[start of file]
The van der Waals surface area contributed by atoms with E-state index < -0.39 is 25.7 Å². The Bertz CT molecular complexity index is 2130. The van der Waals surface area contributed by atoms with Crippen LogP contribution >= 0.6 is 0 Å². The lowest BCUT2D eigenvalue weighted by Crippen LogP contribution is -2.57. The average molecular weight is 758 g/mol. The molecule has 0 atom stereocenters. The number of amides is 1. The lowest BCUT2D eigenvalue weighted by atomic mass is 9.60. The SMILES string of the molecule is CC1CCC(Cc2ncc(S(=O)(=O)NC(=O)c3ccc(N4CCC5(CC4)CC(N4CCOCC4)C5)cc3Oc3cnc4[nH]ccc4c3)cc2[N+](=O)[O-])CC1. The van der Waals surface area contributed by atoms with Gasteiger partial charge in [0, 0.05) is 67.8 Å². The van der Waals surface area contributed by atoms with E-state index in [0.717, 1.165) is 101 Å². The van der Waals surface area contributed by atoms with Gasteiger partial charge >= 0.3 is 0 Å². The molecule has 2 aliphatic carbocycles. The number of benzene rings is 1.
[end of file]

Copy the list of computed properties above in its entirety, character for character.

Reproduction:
The van der Waals surface area contributed by atoms with E-state index < -0.39 is 25.7 Å². The Bertz CT molecular complexity index is 2130. The van der Waals surface area contributed by atoms with Crippen LogP contribution >= 0.6 is 0 Å². The lowest BCUT2D eigenvalue weighted by Crippen LogP contribution is -2.57. The average molecular weight is 758 g/mol. The molecule has 0 atom stereocenters. The number of amides is 1. The lowest BCUT2D eigenvalue weighted by atomic mass is 9.60. The SMILES string of the molecule is CC1CCC(Cc2ncc(S(=O)(=O)NC(=O)c3ccc(N4CCC5(CC4)CC(N4CCOCC4)C5)cc3Oc3cnc4[nH]ccc4c3)cc2[N+](=O)[O-])CC1. The van der Waals surface area contributed by atoms with Gasteiger partial charge in [0, 0.05) is 67.8 Å². The van der Waals surface area contributed by atoms with E-state index in [0.717, 1.165) is 101 Å². The van der Waals surface area contributed by atoms with Gasteiger partial charge >= 0.3 is 0 Å². The molecule has 2 aliphatic carbocycles. The number of benzene rings is 1.